Life of a Rooster

Memoirs of a psychiatrist, journalist and educator

May 1968

on March 18, 2014

I looked forward to graduating from elementary school, but as destiny would have it, I never would attend a graduating ceremony from any of the milestones of grade school, not elementary, not junior high school, and not senior high school.

We were to graduate in June of 1968. But before June, May 1968 happened.

poster May 1968

Very few people outside of France still remember May 1968. It was a movement that started locally in February in Nanterre, a suburb of Paris,  and could have ended up in a blood bath like the 1832 June Rebellion depicted in Les Miserables. It was something that started as student unrest, morphed into a nation-wide workers’ unions strike,  and ended up nearly toppling the government of Charles de Gaulle, the WWII hero who led the government in exile, the founder of the Fifth Republic, who was then serving his second term as President of the Republic (at that time, a French presidential term lasted seven years.)

Then French President, Charles de Gaulle

Then French President, Charles de Gaulle

Little children see very little beyond their world of school and home. So in my memories, I only see snippets of my uncle excitedly or gloomily relating the news over dinner; workers chanting and holding placards walking down the Avenue de la Republique (me, trying to stick my nose on the glass panes to view the excitement, and Aunt Lily restraining me and telling me to step away from the window); the school closing down and sending all the students home for an indefinite period of time; Saadia, Therese and I playing school in the previously taboo front sitting room. Then, the most striking piece of memory: the trash piling up in all the streets, which finally had to be removed by the army after a couple of weeks.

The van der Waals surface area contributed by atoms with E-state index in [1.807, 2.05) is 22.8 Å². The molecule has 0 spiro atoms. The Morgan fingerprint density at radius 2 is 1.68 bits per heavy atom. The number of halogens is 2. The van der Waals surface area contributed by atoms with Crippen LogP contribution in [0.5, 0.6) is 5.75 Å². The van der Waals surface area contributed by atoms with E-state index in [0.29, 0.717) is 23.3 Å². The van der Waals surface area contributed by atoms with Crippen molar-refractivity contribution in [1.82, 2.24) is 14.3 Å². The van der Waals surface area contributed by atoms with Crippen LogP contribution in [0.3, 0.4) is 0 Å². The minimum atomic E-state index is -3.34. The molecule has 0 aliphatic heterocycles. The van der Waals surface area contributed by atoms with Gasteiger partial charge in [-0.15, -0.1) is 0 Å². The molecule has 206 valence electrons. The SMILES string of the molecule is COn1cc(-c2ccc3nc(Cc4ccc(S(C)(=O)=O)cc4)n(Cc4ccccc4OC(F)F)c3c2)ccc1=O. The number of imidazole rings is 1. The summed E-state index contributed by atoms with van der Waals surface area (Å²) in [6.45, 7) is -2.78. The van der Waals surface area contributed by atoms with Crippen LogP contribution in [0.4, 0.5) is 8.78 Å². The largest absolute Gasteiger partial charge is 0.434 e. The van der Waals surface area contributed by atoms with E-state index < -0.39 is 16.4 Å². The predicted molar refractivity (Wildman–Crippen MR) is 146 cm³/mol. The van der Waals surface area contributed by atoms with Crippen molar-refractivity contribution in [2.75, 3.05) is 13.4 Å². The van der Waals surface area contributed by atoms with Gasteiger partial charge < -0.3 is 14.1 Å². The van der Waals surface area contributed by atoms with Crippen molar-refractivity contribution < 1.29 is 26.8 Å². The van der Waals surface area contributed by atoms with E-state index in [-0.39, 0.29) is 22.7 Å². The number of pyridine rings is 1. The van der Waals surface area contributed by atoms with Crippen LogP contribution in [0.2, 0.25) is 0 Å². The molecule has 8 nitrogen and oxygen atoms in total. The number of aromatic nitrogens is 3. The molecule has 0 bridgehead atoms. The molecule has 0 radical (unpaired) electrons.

protesters marching during May 1968

Student unrest during May 1968

Student unrest during May 1968

Another image stands out strikingly: photos on the newspapers of university students holding up the Little Red Book, that quasi-Bible authored by Mao Tse-Tung. I couldn’t believe it. Did they not know what hell the people of China were living through because of that Little Red Book? Why would they want to bring that here?

Pro-socialist and pro-communist fervor during May 1968

Pro-socialist and pro-communist fervor during May 1968

Reading now, 46 years later, accounts and analyses of the events during those two weeks, I can see a perfect example of a teenage rebellion, or one of those restless phases that releases itself as a sudden storm, then if allowed to brew and gather energy, may find enough discontented and disgruntled souls to energize it, give it direction, and eventually focus into a revolution. If not nipped in the bud. De Gaulle had enough clout and strength to do so, dismissing the entire cabinet and calling for new elections. In other times and countries, things might not end up so quickly and quietly, witness the massacre of TianAnMen.




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